When Can Renters End a Lease Early?
Did you know you may have options for early lease termination?
Terminating your lease early is a big step, but one that may become necessary should your circumstances or the material condition of your rental unit change. Most leases offer provisions for early terminations, along with the additional rental payments, fees, or charges required, but those clauses are separate from the reasons justified by law for early lease termination.
If the reason for moving out is yours alone and not based on the legal situations outlined below, you can get started by using this template for giving notice and asking a lawyer to help you interpret your lease and state law before finalizing the letter.
On the other hand, if you are experiencing any of the following issues, ending the lease may not fall under that lease termination clause but the mechanics of ending that rental agreement will be more complicated.
Violations of privacy
Tenants are assured of the right to privacy within their rented homes. Regardless of the nature of the landlord-tenant relationship, your landlord has to provide notice of intent to enter the unit within a reasonable timeframe (typically between 24 and 48 hours) and has to have cause to enter, like a periodic inspection or maintenance.
Landlords cannot make random drop-bys, whatever their given reason. If your landlord is violating your tenant privacy rights, you may have justification to terminate your lease early, provided you have made your complaints known to the landlord and have made attempts to resolve the situation. Talk with a lawyer to see if you can terminate your lease early for privacy violations.
Military deployments and relocations rarely conform to the 12-month calendar of the standard lease. If you’ve received permanent change of station (PCS) orders that require you to get out of your lease before the end of the term, you can terminate your lease early with no penalty under the Servicemembers Civil Relief Act, provided that you give your landlord a written notice and show them a copy of your orders. If you’re active-duty military, it’s best to have a conversation with your landlord before signing your lease if you’re expecting to relocate within a year.
Victims of domestic violence may have the right to terminate their lease early, depending upon state laws. A copy of a protective order may have to be forwarded to the landlord as part of the process and renters have to give sufficient notice to the landlord of their intent to vacate. Many state laws also allow victims to have the locks of the units changed. For any monetary damages, the landlord can only go after the perpetrator, not the victim. Unfortunately, those same laws do not offer similar protection when it comes to evictions for not paying rent after an abuser has moved out. An attorney can help advise victims on their rights and next steps.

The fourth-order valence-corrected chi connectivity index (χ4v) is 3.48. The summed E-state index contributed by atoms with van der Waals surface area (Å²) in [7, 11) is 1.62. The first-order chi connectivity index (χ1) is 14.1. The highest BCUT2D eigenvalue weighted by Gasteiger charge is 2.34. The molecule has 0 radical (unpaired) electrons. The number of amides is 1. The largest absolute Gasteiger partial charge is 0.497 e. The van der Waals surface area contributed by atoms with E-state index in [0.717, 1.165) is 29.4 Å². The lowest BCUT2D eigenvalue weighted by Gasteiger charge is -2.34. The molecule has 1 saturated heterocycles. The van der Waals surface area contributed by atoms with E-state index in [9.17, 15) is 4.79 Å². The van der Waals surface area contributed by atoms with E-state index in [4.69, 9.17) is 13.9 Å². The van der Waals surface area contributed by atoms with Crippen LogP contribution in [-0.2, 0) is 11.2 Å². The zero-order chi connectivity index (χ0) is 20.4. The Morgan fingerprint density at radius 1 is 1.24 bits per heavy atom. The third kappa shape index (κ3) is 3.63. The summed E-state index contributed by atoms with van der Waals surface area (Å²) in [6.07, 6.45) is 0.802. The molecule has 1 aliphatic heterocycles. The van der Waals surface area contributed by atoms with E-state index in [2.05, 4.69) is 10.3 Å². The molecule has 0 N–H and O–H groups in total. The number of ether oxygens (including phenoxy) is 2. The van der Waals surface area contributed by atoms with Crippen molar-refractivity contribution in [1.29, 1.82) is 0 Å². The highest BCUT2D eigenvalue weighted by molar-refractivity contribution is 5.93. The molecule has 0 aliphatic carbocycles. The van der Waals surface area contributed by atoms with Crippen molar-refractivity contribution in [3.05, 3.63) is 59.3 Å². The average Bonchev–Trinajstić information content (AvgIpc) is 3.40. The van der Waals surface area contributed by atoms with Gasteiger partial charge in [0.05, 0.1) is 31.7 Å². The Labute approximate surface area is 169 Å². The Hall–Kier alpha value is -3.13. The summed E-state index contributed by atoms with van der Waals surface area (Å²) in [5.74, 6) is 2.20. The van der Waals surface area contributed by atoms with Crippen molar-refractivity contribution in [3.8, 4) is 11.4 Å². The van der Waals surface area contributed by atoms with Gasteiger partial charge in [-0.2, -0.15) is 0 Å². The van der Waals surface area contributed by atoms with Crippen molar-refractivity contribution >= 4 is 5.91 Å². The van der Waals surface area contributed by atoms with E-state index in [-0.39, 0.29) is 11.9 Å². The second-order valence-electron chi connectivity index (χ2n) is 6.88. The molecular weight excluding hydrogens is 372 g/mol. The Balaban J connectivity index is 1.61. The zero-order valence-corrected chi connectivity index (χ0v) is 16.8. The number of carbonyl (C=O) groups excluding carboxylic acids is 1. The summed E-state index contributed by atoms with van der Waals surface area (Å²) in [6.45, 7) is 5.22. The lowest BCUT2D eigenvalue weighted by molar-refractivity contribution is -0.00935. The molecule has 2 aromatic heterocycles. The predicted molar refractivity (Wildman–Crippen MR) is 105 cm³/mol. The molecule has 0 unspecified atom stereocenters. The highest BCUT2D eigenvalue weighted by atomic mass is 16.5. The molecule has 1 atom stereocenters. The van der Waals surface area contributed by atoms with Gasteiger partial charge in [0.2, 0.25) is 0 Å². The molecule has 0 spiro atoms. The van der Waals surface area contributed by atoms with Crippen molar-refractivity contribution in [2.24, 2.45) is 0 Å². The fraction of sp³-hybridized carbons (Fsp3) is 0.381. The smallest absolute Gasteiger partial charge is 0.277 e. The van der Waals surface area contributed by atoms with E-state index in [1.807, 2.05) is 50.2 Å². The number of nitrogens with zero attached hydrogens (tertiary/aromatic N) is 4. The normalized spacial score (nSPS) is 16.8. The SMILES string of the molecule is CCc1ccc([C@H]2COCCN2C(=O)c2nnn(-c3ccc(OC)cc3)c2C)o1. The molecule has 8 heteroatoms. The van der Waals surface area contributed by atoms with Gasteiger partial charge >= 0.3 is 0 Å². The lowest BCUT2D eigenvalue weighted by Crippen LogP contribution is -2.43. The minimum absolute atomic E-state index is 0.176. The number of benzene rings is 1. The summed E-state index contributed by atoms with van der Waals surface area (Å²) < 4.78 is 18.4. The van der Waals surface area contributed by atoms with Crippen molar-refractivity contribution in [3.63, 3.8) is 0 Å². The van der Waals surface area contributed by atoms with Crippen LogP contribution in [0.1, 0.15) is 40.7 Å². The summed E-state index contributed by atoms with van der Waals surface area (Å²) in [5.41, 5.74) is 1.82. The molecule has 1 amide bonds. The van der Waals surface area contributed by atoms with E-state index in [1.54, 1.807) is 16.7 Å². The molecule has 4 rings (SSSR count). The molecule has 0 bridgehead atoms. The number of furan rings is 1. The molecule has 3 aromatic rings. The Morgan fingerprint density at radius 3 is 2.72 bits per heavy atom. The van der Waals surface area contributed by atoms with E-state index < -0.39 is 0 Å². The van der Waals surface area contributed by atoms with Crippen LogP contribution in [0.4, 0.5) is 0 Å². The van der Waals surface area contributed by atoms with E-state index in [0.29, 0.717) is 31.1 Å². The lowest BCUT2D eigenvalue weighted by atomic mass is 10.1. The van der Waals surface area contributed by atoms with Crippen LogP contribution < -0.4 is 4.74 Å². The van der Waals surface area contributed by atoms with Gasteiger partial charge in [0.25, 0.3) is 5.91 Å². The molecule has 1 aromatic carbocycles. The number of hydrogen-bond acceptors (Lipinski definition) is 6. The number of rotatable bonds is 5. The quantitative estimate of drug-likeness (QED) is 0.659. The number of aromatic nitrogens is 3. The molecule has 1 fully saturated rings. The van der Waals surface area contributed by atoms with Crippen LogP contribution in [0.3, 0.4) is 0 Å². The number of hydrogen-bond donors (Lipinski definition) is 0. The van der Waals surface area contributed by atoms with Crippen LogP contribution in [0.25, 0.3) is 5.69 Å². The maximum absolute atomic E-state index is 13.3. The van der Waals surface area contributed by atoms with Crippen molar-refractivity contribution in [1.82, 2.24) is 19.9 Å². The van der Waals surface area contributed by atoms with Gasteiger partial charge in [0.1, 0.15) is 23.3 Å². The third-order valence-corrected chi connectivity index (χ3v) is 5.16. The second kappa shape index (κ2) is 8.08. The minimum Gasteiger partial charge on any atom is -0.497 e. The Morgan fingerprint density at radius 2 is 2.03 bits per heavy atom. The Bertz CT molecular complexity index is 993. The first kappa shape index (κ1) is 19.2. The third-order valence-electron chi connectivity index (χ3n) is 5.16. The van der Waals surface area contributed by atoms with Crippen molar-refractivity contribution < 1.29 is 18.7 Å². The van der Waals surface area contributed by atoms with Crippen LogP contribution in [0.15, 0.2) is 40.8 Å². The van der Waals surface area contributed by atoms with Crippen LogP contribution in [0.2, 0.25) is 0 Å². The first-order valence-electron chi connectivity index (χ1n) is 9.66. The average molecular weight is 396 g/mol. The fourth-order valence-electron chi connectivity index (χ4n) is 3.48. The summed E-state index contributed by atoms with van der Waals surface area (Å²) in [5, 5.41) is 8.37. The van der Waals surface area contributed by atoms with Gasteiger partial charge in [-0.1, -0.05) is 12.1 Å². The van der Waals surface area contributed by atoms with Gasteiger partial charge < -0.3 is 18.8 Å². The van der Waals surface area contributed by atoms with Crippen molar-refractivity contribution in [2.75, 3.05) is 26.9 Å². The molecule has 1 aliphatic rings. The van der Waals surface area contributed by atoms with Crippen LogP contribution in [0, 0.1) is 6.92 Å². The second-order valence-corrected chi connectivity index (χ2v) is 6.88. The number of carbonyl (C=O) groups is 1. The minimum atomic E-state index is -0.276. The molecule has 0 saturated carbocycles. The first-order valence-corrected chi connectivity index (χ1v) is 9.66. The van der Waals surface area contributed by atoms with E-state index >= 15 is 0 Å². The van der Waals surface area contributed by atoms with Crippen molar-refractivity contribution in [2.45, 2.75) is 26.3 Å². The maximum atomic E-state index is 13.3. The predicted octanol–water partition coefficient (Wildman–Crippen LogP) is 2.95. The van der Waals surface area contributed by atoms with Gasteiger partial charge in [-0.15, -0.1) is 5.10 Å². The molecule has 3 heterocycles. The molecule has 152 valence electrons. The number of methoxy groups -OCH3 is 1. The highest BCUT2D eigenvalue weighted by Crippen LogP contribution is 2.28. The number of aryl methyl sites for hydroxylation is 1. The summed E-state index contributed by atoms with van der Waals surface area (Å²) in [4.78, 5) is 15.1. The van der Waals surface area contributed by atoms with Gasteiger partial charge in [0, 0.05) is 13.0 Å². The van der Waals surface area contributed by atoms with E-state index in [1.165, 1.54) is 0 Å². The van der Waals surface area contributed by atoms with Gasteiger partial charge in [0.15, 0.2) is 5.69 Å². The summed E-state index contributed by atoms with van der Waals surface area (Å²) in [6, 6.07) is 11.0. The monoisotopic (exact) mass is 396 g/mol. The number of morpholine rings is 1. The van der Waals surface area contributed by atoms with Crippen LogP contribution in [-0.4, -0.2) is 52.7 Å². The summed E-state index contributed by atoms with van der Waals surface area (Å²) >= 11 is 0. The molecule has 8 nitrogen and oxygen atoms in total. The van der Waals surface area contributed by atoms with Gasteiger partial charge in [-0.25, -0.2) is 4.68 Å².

Uninhabitable living space
Landlords are required to keep your rental home in good condition during your tenancy. The unit needs to be safe and relatively clean, with sufficient hot and cold water and heating and/or air conditioning, as necessary. If those standards aren’t met, tenants are within their right to demand that those repairs are made, and if those demands aren’t met, tenants may be within their rights to end their lease early and move out. Those safety and habitability standards hold regardless of mitigating circumstances; even if you are in the midst of the eviction process, your landlord cannot shut off utilities or change the locks to force you out early.
If your tenant has failed to make your rental habitable, speak with a lawyer to see if it meets the standard for early lease termination. A lawyer can help you with the necessary paperwork and documentation for this situation.
Illegal rental unit
If you’re living in what turned out to be an illegal rental unit, you may be able to terminate your lease early provided that you had no knowledge of the illegality of the arrangement. How can you tell if a living space is an illegal rental? If it isn’t a residential space, doesn’t have separate utilities, and is seemingly otherwise unsuited for safe and reasonably comfortable living, there is a chance that the space is not zoned to be a rental unit. Tenants that unknowingly rented an illegal unit may be entitled to claim all or part of the rent paid during that period. Again, this is an area where an attorney can provide guidance.
Navigating an early lease termination can be difficult if you’re unsure about your legal grounds. Working with an attorney on any complex legal question is always wise to avoid any missteps that could leave you open to legal action on the part of your landlord. Get started with a legal plan from LegalShield to get connected with a lawyer who can help you work through the tenant rights questions for peace of mind.
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